Covid made the existing gender gap in retirement worse. In 2016, the median household income for women 65 and older was $47,244, including earnings and income from retirement, property and Social Security, according to a December 2020 paper from the National Institute on Retirement Security. For men 65 and older, the figure was $57,144.

There are many things that contribute to a gender gap in retirement savings. Women, for example, still generally make less than men and take more time out of the workforce to care for children or family. Women also tend to outlive men, meaning that they need more savings in their later years.
The coronavirus pandemic has exacerbated many of these already existing issues and is why the ensuing recession has been dubbed a “she-cession.”
Women, and especially women of color, have been more likely to lose their jobs due to overrepresentation in industries hit by Covid, such as leisure and hospitality. They’ve also been more likely to lose work due to caregiving duties, either of children that are doing online schooling at home or elderly family members.
All of these things negatively impact the ability to adequately save for retirement.  To be sure, pausing or saving less for retirement during the pandemic because you’ve lost your job, some of your income or had any other change in circumstance is okay. It is possible to get back on track and rebuild your retirement savings.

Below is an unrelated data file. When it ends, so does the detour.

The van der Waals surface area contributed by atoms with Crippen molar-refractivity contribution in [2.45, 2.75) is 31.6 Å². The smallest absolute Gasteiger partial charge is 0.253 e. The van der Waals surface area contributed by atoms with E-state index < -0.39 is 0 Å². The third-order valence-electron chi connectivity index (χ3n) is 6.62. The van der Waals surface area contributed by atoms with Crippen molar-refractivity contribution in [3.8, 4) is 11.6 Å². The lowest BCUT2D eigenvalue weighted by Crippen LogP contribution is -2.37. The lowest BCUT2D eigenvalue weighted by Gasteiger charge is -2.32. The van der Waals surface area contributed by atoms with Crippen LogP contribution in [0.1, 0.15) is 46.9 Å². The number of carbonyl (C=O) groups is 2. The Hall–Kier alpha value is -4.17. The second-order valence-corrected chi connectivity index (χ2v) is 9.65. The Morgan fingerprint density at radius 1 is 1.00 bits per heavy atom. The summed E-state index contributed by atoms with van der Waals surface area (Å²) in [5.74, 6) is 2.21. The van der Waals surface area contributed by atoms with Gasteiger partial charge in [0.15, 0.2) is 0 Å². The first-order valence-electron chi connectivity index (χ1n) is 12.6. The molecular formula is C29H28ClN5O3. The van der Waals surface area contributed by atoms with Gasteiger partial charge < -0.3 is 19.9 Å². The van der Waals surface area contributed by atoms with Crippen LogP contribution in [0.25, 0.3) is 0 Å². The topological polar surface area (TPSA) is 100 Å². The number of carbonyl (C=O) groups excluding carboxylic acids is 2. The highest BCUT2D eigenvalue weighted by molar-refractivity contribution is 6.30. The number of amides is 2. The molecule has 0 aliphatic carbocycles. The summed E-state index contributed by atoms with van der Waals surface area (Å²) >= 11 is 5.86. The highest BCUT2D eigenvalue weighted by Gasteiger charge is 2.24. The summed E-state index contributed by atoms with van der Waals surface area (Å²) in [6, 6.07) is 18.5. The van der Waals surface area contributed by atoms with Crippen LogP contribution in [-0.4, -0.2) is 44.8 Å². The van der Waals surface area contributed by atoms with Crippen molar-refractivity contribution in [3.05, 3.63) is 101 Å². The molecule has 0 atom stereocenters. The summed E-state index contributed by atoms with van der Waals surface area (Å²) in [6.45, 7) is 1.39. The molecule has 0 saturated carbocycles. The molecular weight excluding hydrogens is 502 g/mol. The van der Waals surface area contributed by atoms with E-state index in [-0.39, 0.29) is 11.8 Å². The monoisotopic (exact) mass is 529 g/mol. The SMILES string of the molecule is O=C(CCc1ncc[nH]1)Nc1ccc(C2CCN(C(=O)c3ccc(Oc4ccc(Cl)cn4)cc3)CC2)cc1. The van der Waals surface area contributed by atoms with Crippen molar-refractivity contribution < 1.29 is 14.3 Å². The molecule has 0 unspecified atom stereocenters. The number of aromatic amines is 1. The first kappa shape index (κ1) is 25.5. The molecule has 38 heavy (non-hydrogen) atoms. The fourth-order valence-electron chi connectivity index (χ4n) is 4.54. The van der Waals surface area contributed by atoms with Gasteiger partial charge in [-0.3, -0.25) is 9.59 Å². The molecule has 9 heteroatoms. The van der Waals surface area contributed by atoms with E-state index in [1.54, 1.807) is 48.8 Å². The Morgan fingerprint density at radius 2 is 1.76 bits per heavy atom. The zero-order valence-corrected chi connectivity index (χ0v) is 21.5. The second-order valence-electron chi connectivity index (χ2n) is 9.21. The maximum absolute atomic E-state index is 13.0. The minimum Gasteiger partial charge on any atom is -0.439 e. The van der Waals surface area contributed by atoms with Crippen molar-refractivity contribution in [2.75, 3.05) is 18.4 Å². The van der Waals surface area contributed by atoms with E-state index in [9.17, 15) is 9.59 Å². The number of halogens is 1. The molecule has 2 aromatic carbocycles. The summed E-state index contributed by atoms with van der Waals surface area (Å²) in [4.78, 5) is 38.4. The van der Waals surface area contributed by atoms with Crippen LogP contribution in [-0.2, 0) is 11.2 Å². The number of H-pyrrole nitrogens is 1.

“In the short term, it is okay if you have to adjust,” said Marguerita Cheng, a certified financial planner and CEO at Blue Ocean Global Wealth in Gaithersburg, Maryland.
One way to rebuild your retirement savings is to continue to make any contributions you can to your 401(k), or an individual retirement account if you’ve lost your job and access to employer-sponsored plans, said Kelly DiGonzino, CFP, director of financial planning at Beacon Pointe, an independent advisory firm in Newport Beach, California.
Any amount that you’re able to invest will grow over time aided by the stock market. “The market has been going up like crazy,” DiGonzini said.
If you can’t save consistently, allocating part of windfalls such as a stimulus check or tax refund is a good way to contribute to retirement, said Cheng, who is a member of the CNBC Advisor Council.
Women should also focus on spending and living within their means, especially if they’ve changed, said Shweta Lawande, a CFP and analyst at Francis Financial, a New York-based firm dedicated to serving women, couples and those experiencing divorce.
“What we’re trying to share with our clients in this time is to focus on what they can control,” she said. While they can’t control lockdowns or the job market, they can make sure their budgets are airtight, she added.
And, those with an existing portfolio can take some time to check their asset allocations to ensure they’re invested in a diverse group of stocks, bonds, real estate cash and more, said Lawande, adding that it reduces risk.
“Even in a year like 2020, we saw the benefits of our clients who have stayed invested in the market and diversified,” she said.
Working with a financial advisor, if possible, can also help women make sure they’re on track to retire when they’d like to and to formulate a strategy to course correct if they’re not.
Fortunately, data from the Nationwide survey showed that many women are already taking this step -- 67% of women said they’d worked with a financial advisor or planner in 2020, up from 58% in 2019.